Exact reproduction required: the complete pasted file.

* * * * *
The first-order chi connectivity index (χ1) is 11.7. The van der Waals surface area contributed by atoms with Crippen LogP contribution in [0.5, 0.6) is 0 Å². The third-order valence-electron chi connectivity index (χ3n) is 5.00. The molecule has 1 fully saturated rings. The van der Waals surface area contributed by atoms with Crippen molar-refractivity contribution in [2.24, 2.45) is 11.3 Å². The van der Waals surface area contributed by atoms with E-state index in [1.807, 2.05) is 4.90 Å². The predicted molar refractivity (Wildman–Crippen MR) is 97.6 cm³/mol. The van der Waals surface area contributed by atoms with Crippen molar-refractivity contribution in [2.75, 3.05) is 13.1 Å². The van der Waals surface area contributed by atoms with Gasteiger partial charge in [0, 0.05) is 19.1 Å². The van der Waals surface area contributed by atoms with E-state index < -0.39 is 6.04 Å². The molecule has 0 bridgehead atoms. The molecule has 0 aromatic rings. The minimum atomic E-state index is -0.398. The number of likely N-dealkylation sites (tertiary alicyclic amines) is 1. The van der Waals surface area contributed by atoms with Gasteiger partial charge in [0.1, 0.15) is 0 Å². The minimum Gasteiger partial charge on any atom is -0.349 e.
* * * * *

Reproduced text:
The first-order chi connectivity index (χ1) is 11.7. The van der Waals surface area contributed by atoms with Crippen LogP contribution in [0.5, 0.6) is 0 Å². The third-order valence-electron chi connectivity index (χ3n) is 5.00. The molecule has 1 fully saturated rings. The van der Waals surface area contributed by atoms with Crippen molar-refractivity contribution in [2.24, 2.45) is 11.3 Å². The van der Waals surface area contributed by atoms with E-state index in [1.807, 2.05) is 4.90 Å². The predicted molar refractivity (Wildman–Crippen MR) is 97.6 cm³/mol. The van der Waals surface area contributed by atoms with Crippen molar-refractivity contribution in [2.75, 3.05) is 13.1 Å². The van der Waals surface area contributed by atoms with Gasteiger partial charge in [0, 0.05) is 19.1 Å². The van der Waals surface area contributed by atoms with E-state index < -0.39 is 6.04 Å². The molecule has 0 bridgehead atoms. The molecule has 0 aromatic rings. The minimum atomic E-state index is -0.398. The number of likely N-dealkylation sites (tertiary alicyclic amines) is 1. The van der Waals surface area contributed by atoms with Gasteiger partial charge in [0.1, 0.15) is 0 Å². The minimum Gasteiger partial charge on any atom is -0.349 e.